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LITTLE TOKYO : Agency Seeks Ideas on Beautification

April 04, 1993|IRIS YOKOI

Be it numbered dance steps in the sidewalk, fortune cookie dispensers on street corners or guided tours of the area, creative ideas are being sought from community members to help beautify Little Tokyo and draw more visitors to the district.

The Community Redevelopment Agency is soliciting suggestions from the community for a "Little Tokyo Public Art Opportunities Inventory," or a list of creative beautification ideas that developers, public agencies and artists can develop.

"If Little Tokyo is to survive in the future, it needs to have something there that people cannot find anywhere else," said Kats Kunitsugu, a longtime community leader. "Japanese food, books, entertainment and services . . . are easily found elsewhere too these days."

Kunitsugu and interior designer Sumiko Takase were chosen by the agency to coordinate the inventory project. They are seeking community members to participate in small group discussions this month. The agency hopes to have a final list by June 30.

At a recent orientation meeting, redevelopment agency arts planner Mickey Gustin showed slides of other cities' projects to the gathering of about a dozen residents, architects, designers, artists and business owners.

One artist installed brass dance footsteps in a Seattle sidewalk to invite pedestrians to follow the numbered moves. Merchants in the area were initially skeptical but were later overjoyed to find that the steps prompted visitors to spend more time in the shopping district, Gustin said.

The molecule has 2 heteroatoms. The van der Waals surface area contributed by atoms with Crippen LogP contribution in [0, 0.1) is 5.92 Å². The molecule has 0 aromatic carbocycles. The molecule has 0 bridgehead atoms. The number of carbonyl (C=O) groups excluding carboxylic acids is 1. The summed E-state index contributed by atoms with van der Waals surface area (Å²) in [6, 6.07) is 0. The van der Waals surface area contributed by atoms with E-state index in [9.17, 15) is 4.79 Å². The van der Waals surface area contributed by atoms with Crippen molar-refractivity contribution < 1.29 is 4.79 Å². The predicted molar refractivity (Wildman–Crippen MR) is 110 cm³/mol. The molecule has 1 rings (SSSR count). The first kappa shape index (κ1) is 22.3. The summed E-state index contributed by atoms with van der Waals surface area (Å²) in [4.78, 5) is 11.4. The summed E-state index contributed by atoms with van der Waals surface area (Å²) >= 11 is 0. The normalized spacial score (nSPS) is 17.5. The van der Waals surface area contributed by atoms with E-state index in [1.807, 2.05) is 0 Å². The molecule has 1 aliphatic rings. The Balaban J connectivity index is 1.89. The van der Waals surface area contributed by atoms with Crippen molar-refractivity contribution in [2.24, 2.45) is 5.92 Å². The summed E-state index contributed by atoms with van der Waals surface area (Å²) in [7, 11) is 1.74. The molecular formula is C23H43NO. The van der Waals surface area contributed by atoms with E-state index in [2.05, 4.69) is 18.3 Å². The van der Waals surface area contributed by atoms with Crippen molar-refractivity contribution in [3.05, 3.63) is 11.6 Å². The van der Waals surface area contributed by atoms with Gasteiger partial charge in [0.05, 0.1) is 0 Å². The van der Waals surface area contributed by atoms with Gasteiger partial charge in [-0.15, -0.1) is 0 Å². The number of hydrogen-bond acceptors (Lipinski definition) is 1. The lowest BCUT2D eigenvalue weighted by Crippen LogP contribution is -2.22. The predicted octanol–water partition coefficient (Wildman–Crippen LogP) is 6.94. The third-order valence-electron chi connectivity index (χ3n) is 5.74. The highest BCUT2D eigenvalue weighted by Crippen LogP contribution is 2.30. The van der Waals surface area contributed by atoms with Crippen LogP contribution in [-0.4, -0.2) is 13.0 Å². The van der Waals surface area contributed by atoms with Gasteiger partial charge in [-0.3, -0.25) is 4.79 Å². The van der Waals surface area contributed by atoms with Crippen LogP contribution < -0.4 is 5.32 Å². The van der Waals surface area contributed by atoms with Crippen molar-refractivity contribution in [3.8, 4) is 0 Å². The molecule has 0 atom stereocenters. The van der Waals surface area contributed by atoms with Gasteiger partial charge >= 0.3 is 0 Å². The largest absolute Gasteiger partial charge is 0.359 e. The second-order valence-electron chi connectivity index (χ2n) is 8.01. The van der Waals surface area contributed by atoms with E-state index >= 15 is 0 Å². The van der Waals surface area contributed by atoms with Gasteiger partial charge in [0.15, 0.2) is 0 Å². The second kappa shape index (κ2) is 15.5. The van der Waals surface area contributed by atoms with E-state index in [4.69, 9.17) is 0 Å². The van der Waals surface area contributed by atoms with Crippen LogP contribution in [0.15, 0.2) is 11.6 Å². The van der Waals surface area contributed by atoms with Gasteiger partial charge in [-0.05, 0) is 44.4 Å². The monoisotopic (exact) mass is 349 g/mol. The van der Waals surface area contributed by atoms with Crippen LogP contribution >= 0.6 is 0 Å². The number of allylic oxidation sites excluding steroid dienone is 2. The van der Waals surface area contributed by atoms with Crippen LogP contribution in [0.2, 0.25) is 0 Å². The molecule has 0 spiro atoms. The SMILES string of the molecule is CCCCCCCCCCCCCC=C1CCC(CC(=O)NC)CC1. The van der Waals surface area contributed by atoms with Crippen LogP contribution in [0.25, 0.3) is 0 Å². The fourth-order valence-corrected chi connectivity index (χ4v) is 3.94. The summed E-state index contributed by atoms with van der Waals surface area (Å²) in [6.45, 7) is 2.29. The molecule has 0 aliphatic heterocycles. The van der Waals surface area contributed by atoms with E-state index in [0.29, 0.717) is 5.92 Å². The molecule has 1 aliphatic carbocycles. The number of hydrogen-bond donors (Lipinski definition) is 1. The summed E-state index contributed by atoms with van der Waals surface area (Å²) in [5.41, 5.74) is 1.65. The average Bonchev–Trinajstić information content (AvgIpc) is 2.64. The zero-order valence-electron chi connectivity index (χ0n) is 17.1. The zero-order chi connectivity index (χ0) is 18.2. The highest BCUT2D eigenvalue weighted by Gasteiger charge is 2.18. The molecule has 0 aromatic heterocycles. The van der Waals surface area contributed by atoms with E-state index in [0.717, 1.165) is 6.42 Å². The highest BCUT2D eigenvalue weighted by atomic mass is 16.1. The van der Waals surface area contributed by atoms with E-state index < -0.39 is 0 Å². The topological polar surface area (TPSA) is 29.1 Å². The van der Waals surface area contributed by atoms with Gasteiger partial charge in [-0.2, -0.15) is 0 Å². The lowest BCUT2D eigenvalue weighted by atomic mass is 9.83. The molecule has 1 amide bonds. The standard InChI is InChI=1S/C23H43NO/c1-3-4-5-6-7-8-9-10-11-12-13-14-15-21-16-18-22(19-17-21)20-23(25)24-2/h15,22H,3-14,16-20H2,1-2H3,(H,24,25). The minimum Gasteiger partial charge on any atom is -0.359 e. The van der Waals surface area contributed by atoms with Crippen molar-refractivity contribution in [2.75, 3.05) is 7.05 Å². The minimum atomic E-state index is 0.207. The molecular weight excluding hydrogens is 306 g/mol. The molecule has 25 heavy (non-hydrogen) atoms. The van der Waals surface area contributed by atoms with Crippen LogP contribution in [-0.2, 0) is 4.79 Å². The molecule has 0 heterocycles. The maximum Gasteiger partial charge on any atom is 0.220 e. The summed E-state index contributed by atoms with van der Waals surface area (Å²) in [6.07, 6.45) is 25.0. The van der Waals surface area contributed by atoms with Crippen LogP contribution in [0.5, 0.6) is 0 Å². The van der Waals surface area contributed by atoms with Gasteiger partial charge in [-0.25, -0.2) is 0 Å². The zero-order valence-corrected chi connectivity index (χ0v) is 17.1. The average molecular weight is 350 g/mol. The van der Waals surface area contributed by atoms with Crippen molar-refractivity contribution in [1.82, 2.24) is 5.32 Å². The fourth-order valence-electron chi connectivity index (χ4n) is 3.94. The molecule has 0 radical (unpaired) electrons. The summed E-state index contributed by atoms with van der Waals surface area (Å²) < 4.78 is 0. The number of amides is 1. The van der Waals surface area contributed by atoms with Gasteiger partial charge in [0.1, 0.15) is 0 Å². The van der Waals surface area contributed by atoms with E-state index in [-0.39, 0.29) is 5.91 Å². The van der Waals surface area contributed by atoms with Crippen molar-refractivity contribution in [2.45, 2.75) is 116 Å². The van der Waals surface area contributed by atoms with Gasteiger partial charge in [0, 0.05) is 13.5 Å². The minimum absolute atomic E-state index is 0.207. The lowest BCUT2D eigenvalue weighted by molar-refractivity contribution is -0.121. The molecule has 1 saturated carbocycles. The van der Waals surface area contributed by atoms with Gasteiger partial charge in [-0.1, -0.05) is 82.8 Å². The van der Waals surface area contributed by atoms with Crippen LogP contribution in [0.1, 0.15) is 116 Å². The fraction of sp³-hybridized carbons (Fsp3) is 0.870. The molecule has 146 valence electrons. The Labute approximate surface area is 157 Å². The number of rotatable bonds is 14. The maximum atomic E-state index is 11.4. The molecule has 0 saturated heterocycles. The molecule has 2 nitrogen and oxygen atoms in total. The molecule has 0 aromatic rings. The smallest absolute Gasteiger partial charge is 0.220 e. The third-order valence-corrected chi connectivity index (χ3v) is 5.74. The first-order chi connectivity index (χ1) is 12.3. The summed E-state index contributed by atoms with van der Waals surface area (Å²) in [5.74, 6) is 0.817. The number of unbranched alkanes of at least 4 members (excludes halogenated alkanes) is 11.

Gustin also suggested that participants consider how to emphasize Little Tokyo's history and how to link landmarks and sites in the community. For instance, she suggested walking tours originating in Little Tokyo that might extend into the nearby flower, toy and produce markets to connect these neighborhoods.

Individuals can join one or more of five discussion groups, each addressing different issues: Little Tokyo's history; ideas to attract tourists; suggestions for festivals, open markets and other activities; murals, public sculptures and other artwork, and ways to link existing elements in the community.

Each group, which meets for eight weeks, will pick its leader and set its goals and schedules, Gustin said.

Information: Kats Kunitsugu at (213) 628-2725.

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